The increasing adoption of smartphones and tablets has also raised demand for accessories, such as screen protectors, earphones and power banks. Hong Kong companies exporting these accessories, both premium and mass, should find Iran to be a market with promising selling potential in the middle- to high-end market segment.
A Modernising Retail Landscape Makes Direct Entry Possible
In Iran, a strong multi-layer distribution network covering importers, wholesalers and retailers creates a fragmented retail market with many small shops, government co-operatives and street markets. Bazaars – or marketplaces where individual retailers get their products from wholesalers – can be found in almost every city in Iran, an arrangement that puts the distribution of many consumer goods under the control of only a small number of key wholesalers.
The situation is showing gradual signs of improvement, however. For example, the UAE-based Majid al Futtaim Group has established a Western-style supermarket chain named Hyperstar in Iran, helping Iranian consumers to familiarise themselves with the concept of modern retailing by offering a wide range of products under one roof.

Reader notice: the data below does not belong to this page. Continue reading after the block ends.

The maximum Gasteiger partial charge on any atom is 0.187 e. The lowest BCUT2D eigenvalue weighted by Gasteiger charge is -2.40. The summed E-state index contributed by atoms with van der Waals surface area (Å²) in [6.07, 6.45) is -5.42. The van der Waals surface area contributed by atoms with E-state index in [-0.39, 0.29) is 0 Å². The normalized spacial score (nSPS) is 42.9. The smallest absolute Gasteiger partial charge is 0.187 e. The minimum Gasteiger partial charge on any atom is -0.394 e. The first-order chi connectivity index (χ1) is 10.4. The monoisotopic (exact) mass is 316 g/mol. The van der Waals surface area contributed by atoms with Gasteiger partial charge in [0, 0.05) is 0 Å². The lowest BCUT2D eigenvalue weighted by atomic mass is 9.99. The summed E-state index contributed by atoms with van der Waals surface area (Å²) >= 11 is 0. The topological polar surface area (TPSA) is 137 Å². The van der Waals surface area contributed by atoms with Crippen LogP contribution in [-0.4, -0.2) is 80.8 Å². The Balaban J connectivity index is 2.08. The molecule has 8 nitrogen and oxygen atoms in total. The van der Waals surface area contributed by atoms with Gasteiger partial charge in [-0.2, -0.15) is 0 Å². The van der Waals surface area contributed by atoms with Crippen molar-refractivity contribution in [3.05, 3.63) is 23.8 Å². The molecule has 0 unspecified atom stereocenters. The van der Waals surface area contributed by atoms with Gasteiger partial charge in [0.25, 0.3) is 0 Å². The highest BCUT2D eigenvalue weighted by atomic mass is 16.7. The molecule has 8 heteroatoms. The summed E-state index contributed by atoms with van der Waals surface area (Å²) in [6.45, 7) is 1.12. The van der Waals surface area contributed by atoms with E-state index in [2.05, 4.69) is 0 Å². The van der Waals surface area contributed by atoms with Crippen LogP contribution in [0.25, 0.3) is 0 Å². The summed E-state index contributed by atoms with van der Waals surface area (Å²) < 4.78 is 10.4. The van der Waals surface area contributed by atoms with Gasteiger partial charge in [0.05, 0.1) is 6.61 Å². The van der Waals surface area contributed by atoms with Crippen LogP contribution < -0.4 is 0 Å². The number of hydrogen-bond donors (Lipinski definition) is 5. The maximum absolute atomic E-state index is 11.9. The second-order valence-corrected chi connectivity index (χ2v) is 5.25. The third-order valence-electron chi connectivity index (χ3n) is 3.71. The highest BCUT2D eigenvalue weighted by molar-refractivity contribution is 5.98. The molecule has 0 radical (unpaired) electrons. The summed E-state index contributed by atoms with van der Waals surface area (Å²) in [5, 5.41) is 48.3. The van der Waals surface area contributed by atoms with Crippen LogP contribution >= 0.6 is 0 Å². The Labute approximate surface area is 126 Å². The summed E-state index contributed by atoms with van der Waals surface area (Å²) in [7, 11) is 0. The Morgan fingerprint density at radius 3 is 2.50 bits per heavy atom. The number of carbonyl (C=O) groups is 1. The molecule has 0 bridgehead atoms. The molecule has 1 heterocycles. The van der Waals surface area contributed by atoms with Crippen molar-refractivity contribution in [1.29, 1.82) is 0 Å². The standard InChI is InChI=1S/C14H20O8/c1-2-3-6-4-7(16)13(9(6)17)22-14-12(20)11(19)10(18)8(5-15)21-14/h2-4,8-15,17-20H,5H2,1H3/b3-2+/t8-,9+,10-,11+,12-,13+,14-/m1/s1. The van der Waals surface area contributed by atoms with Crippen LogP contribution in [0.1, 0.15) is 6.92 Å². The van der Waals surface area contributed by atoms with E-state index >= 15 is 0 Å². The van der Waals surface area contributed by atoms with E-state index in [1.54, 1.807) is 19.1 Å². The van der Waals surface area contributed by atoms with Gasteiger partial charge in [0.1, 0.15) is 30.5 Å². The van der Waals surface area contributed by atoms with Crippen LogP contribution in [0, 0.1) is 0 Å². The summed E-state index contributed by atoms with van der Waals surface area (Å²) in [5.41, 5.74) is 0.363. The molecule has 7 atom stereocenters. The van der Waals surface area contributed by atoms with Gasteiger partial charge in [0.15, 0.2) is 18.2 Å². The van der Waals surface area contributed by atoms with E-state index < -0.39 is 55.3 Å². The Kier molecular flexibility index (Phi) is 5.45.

After experiencing the convenience of shopping in modern outlets – which offer not just a wide variety of products, but also better store layouts and shopping experiences than the traditional, small independent shops – many Iranian consumers are now calling for more modern shopping centres.
In Tehran alone, it is reported that there are more than 50 modern shopping centres, some of which house hundreds of stores, restaurants and coffee shops. Huge shopping complexes can also be found in other major cities, including the Proma Shopping Centre in Mashhad, the Isfahan City Centre in Isfahan and the Persian Gulf Complex in Shiraz.